Ellenbrook parents join drive to raise funds for Lifeline WA after loss of own son


Collette Wright with a photograph of her son Nathan, who took his own life in 2009. Picture: Bruce Hunt
Collette Wright with a photograph of her son Nathan, who took his own life in 2009. Picture: Bruce Hunt

Join Community Newspaper Group in supporting the Stepping Out of the Shadows campaign to raise $1 million for Lifeline WA. We are encouraging our 1 million readers* to donate $10 each. Visit www.lifelinewa.org.au.

COLLETTE Wright said her son Nathan had a big heart and was always ready to do anything for anyone.

The Ellenbrook mother had a knowing feeling he had died when eight years ago she was first told he had tried to end his life.

“My husband was trying to reassure me that ‘he’ll be ok, he’ll be ok’… I just knew that he was gone,” Collette said.

It was three days before Nathan was to celebrate his 21st birthday.

He left behind two brothers and a sister.

Collette and her husband Dave are supporting a drive to deliver vital funds for Lifeline WA.

The Stepping Out of the Shadows campaign aims to raise $1 million to train more volunteers and mentors, answer more calls and save more lives.

Collette said the service had been a “tower of strength” for their family since Nathan’s death.

“Lifeline has done so much for my family,” she said.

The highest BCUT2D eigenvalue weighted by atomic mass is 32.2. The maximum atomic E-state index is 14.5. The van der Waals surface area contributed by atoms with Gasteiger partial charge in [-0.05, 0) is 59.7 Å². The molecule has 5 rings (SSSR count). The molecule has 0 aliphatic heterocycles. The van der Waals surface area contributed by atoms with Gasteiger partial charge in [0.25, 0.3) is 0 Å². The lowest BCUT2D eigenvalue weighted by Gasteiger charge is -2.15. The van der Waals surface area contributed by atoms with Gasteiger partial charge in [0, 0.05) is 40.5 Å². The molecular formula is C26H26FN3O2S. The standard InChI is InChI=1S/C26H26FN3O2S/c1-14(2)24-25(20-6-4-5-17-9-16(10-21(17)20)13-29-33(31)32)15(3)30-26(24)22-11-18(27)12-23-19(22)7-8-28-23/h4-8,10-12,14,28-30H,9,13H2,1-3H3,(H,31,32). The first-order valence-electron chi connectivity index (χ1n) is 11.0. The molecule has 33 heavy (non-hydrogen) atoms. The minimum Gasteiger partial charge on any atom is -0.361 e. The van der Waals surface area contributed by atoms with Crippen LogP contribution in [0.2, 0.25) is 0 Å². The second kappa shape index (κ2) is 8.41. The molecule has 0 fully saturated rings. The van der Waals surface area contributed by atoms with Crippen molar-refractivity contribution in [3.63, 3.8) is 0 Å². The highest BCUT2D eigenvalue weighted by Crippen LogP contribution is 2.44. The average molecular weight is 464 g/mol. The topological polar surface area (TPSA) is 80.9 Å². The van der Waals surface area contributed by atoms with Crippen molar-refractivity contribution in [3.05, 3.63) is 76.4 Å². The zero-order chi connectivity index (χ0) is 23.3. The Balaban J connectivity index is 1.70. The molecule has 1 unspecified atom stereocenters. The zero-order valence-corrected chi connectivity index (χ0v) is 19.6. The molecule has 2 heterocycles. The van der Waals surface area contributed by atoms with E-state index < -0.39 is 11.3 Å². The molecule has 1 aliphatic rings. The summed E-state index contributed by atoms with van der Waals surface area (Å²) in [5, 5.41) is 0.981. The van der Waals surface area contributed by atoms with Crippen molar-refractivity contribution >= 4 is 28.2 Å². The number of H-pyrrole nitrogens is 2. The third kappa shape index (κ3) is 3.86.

“They’re just there for you if you feel that you’re going into that dark place or you just want somebody to talk to.

“And they’re not just anybody that’s sat there waiting to take calls; they are 100 per cent suicide survivors themselves.”

Collette said Nathan’s best friend had committed suicide only a year before he had.

“He was absolutely devastated and I remember sitting talking with him and saying ‘look, promise me that you’ll never go there’,” she said.

“And he did, he promised me, but obviously things just became too much.”

She said he had a loving, happy energy but struggled with confidence, was too hard on himself and had trouble with other kids at school.

“He got into fights because people tried to bully him because he was a very tall boy – he was six foot four – and people thought that ‘oh, he thinks he’s a big man’ and ‘we’ll have a go at him’,” she said.

“He was very strong willed and a lot of the time he would just take whatever was dished out for him to a point that when he did snap he would lose his temper.”

She said he felt people were constantly picking at him and as though he was not good enough.

“Often he would come home in tears and he would be saying ‘I can’t do anything right mum’,” she said.

“I think one of the big things that really sent him into a spiral in high school was a school report that he brought home and a teacher had actually put in it that he would never amount to anything.

“We didn’t know because he didn’t show us the report for years. When he showed me, I was horrified.”

Nathan left school when he was 15 and entered the workforce.

Collette said at the time of his death, he was having relationship problems and they had asked him to move back home.

“We lost him on March 5, 2009. We had no idea, absolutely no idea what was going on,” she said.

“Apparently he was offered help but he said he was fine.

“We did talk to him at times and he’d say ‘I’m right, I’m ok’ and ‘don’t worry’, you know, even though he knew we did worry but we never expected in a million years that he would have gone to that place.”

*Source: emmaTM conducted by Ipsos MediaCT for 12 months ending January – Readers in Last 4 Weeks. Nielsen DRM

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